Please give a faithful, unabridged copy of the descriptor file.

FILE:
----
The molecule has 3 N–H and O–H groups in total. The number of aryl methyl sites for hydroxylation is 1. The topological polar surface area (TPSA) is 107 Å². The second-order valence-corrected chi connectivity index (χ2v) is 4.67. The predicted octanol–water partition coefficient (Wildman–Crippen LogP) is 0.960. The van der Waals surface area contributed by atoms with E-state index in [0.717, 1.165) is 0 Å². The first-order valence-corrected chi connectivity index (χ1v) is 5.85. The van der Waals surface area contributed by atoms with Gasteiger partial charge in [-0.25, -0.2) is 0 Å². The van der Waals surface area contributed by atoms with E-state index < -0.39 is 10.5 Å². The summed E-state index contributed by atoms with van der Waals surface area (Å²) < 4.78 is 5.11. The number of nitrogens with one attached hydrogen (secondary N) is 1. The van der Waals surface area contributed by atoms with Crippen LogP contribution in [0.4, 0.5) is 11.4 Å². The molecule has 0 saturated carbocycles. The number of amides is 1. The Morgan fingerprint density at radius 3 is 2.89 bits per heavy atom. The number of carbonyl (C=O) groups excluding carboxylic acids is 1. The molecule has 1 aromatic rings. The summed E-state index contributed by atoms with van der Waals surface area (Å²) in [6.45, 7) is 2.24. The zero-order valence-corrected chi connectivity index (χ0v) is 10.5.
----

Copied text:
The molecule has 3 N–H and O–H groups in total. The number of aryl methyl sites for hydroxylation is 1. The topological polar surface area (TPSA) is 107 Å². The second-order valence-corrected chi connectivity index (χ2v) is 4.67. The predicted octanol–water partition coefficient (Wildman–Crippen LogP) is 0.960. The van der Waals surface area contributed by atoms with E-state index in [0.717, 1.165) is 0 Å². The first-order valence-corrected chi connectivity index (χ1v) is 5.85. The van der Waals surface area contributed by atoms with Gasteiger partial charge in [-0.25, -0.2) is 0 Å². The van der Waals surface area contributed by atoms with E-state index < -0.39 is 10.5 Å². The summed E-state index contributed by atoms with van der Waals surface area (Å²) < 4.78 is 5.11. The number of nitrogens with one attached hydrogen (secondary N) is 1. The van der Waals surface area contributed by atoms with Crippen LogP contribution in [0.4, 0.5) is 11.4 Å². The molecule has 0 saturated carbocycles. The number of amides is 1. The Morgan fingerprint density at radius 3 is 2.89 bits per heavy atom. The number of carbonyl (C=O) groups excluding carboxylic acids is 1. The molecule has 1 aromatic rings. The summed E-state index contributed by atoms with van der Waals surface area (Å²) in [6.45, 7) is 2.24. The zero-order valence-corrected chi connectivity index (χ0v) is 10.5.